The impact of peer death on adolescent girls : an efficacy study of the Adolescent Grief and Loss group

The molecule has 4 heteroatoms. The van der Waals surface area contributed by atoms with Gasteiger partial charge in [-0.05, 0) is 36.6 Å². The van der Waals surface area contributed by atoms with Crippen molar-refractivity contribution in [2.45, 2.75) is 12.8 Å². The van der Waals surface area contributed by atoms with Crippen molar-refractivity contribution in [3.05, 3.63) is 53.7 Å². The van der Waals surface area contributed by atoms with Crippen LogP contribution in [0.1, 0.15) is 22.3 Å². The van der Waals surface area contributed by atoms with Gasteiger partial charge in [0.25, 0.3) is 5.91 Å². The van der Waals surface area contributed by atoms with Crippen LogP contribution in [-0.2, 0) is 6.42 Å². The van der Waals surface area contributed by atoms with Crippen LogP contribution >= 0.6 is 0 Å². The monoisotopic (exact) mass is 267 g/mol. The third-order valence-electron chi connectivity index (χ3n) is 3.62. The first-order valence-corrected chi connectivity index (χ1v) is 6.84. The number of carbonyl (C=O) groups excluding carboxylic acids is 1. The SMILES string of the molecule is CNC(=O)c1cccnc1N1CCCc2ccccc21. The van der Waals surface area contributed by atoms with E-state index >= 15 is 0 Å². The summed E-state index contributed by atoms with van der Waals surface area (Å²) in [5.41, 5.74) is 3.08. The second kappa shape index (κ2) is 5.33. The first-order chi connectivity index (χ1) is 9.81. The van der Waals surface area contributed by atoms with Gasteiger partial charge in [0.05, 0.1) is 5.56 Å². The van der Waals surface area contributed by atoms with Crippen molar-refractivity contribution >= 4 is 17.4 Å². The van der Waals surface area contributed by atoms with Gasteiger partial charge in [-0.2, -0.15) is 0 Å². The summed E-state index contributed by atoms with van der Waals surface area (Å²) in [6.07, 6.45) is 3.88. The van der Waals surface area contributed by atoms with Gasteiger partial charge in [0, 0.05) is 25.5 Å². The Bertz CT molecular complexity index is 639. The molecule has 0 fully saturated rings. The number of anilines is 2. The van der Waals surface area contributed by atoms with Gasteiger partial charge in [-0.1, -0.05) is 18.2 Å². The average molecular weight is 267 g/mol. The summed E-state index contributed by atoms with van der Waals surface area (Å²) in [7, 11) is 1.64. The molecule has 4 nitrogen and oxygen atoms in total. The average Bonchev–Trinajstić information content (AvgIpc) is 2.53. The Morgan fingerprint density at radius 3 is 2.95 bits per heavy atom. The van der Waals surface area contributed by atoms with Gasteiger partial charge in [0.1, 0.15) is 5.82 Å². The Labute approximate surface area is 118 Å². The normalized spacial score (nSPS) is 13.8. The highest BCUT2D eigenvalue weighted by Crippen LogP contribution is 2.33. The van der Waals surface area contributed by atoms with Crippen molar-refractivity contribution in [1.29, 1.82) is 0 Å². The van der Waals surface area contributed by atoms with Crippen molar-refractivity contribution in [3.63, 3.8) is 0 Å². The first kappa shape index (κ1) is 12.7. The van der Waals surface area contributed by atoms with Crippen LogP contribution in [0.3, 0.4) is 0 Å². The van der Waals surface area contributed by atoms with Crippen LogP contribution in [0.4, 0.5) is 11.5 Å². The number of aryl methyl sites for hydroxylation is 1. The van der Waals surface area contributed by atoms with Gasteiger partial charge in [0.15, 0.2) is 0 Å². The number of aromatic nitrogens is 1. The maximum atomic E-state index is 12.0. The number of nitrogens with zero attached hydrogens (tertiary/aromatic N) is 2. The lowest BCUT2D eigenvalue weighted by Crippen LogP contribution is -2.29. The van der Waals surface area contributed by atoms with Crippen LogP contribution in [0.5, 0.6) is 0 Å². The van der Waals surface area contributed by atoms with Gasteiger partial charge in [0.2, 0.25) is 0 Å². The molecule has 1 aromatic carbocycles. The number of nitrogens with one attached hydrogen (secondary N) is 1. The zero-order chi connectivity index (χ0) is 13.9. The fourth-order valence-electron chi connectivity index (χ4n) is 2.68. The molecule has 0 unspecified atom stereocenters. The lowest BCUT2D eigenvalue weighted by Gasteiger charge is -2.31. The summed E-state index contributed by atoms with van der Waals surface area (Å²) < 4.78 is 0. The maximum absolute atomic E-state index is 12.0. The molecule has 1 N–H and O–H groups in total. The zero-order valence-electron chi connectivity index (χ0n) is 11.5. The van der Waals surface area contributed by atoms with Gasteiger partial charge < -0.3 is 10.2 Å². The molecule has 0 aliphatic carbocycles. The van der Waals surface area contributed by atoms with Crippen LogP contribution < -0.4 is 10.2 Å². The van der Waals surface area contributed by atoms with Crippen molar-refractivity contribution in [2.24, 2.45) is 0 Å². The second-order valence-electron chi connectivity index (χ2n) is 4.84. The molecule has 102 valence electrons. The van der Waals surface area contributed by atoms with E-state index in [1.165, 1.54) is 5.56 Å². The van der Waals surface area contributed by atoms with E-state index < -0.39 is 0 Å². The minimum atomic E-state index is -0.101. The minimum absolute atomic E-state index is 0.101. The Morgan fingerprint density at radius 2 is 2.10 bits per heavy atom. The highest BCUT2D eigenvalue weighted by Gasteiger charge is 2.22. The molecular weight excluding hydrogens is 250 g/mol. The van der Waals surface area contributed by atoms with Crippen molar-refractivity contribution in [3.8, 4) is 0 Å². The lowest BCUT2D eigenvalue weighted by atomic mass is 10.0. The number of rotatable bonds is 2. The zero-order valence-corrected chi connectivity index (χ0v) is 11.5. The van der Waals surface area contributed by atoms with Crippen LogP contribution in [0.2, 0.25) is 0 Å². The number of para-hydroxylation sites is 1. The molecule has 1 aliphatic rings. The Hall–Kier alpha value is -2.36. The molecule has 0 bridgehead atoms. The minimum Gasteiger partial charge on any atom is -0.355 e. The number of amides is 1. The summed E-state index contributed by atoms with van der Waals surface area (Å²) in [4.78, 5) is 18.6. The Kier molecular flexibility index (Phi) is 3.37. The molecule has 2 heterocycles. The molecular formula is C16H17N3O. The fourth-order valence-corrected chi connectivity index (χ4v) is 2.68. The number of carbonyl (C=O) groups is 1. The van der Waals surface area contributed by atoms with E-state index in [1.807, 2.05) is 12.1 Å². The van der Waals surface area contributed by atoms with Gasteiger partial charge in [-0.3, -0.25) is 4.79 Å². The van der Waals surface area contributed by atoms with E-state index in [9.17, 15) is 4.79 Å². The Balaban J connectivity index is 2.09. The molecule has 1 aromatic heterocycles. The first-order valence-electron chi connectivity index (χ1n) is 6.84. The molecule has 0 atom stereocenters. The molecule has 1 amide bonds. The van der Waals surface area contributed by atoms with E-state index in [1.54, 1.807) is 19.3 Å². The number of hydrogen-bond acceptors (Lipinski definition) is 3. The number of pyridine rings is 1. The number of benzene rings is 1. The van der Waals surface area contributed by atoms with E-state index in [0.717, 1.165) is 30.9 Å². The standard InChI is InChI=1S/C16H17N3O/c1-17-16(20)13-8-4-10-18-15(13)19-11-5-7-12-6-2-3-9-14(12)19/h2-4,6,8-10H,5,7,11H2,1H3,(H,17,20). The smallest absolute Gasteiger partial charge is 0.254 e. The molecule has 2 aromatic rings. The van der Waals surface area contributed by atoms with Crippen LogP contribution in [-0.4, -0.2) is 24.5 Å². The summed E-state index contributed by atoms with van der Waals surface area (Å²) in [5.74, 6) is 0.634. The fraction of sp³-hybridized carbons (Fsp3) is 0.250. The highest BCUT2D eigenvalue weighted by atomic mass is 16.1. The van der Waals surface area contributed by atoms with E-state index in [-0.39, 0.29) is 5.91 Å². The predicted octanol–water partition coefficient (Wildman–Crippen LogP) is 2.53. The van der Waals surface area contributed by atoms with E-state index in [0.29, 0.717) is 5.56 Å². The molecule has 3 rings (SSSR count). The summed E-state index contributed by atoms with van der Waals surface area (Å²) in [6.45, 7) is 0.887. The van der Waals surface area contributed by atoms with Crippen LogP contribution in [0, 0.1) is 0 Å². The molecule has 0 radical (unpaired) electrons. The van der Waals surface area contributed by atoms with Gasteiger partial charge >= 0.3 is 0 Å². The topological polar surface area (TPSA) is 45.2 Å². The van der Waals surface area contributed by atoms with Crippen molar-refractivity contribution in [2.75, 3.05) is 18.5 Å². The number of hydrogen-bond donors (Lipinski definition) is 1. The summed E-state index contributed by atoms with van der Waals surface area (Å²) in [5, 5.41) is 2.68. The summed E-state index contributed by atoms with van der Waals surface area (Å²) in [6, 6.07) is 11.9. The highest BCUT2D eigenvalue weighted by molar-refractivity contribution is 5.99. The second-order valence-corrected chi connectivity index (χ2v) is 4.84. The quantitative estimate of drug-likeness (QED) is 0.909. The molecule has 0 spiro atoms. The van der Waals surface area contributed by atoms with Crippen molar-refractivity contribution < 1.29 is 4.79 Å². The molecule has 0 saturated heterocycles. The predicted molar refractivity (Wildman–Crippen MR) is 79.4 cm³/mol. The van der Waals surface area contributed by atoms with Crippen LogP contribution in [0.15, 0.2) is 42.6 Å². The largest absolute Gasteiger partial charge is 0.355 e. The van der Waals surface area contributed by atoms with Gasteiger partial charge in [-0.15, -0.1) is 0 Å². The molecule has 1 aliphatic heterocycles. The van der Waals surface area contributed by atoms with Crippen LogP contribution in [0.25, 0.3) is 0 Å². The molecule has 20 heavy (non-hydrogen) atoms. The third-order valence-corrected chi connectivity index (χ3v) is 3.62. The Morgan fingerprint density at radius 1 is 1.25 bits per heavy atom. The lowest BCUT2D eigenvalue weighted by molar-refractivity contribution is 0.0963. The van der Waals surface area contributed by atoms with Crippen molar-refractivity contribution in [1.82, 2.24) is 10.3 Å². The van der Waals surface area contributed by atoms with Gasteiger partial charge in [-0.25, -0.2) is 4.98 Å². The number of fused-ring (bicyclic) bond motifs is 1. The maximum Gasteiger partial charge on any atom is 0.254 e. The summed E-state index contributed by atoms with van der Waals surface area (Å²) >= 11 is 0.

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Many adolescent girls experience the death of a peer, which is often sudden and at times violent. These deaths are typically viewed as preventable, which can complicate the grief reactions of adolescent girls. The impact of peer death on adolescent girls involves a number of physical, emotional, social, and cognitive grief responses. Negative outcomes include school problems, depression, substance abuse, and suicidal ideation. This study examines the efficacy of the Adolescent Grief and Loss (AGL) group, a six-week group designed to address the needs of adolescent girls who have experienced the death of a peer within the past two years. The goal of the AGL group was to reduce or lessen physical, emotional, social, and cognitive responses to grief, and to foster mutual support and connection to others via various tasks associated with each group session. The AGL group was conducted in four different public high schools in Central Texas, with a sample size of 20 girls. A mixed methods design was utilized for this study, integrating both quantitative and qualitative research designs. The quantitative component employed a non-experimental simple time-series design, using two pre-test and three post-test time points. The qualitative component was based on a phenomenological analysis of adolescent grief and loss response, which included open-ended questions developed to capture each adolescent girl’s individual experience of peer death. Questions were also asked to elicit the girls’ experience of participating in the AGL group. The quantitative results of the study indicate that adolescent girls benefited from participation in the AGL group as evidenced by significantly reduced scores on the Loss Response List for all domains of physical, emotional, social, and cognitive grief responses. The qualitative findings yielded five overarching themes of experience of peer death: the story, physical reactions, emotional reactions, social reactions, and cognitive reactions. Integration of the quantitative and qualitative findings of this research study strongly support the benefits of providing a grief and loss group to adolescent girls who have been impacted by the experience of peer death.